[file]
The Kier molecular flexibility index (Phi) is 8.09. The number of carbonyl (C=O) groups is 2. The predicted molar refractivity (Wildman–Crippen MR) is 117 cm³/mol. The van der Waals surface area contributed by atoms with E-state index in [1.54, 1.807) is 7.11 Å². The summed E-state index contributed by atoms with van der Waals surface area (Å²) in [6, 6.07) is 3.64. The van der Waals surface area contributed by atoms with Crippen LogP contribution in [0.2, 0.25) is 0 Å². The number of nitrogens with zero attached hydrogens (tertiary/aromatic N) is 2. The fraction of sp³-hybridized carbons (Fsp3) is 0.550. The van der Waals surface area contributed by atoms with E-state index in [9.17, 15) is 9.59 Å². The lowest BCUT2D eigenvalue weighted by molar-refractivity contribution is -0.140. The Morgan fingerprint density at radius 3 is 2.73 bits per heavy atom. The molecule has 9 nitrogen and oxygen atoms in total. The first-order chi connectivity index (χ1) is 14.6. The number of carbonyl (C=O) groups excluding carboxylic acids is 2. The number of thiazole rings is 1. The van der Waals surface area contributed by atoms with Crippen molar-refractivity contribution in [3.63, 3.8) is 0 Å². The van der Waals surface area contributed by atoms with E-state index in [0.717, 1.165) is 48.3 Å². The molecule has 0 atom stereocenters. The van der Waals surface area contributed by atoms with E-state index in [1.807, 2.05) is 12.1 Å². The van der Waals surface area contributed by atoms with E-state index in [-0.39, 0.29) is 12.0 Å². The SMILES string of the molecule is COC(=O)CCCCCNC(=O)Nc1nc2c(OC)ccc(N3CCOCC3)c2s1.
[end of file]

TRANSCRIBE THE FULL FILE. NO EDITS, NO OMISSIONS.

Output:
The Kier molecular flexibility index (Phi) is 8.09. The number of carbonyl (C=O) groups is 2. The predicted molar refractivity (Wildman–Crippen MR) is 117 cm³/mol. The van der Waals surface area contributed by atoms with E-state index in [1.54, 1.807) is 7.11 Å². The summed E-state index contributed by atoms with van der Waals surface area (Å²) in [6, 6.07) is 3.64. The van der Waals surface area contributed by atoms with Crippen LogP contribution in [0.2, 0.25) is 0 Å². The number of nitrogens with zero attached hydrogens (tertiary/aromatic N) is 2. The fraction of sp³-hybridized carbons (Fsp3) is 0.550. The van der Waals surface area contributed by atoms with E-state index in [9.17, 15) is 9.59 Å². The lowest BCUT2D eigenvalue weighted by molar-refractivity contribution is -0.140. The Morgan fingerprint density at radius 3 is 2.73 bits per heavy atom. The molecule has 9 nitrogen and oxygen atoms in total. The first-order chi connectivity index (χ1) is 14.6. The number of carbonyl (C=O) groups excluding carboxylic acids is 2. The number of thiazole rings is 1. The van der Waals surface area contributed by atoms with Crippen molar-refractivity contribution in [3.63, 3.8) is 0 Å². The van der Waals surface area contributed by atoms with E-state index in [0.717, 1.165) is 48.3 Å². The molecule has 0 atom stereocenters. The van der Waals surface area contributed by atoms with E-state index in [1.807, 2.05) is 12.1 Å². The van der Waals surface area contributed by atoms with E-state index in [-0.39, 0.29) is 12.0 Å². The SMILES string of the molecule is COC(=O)CCCCCNC(=O)Nc1nc2c(OC)ccc(N3CCOCC3)c2s1.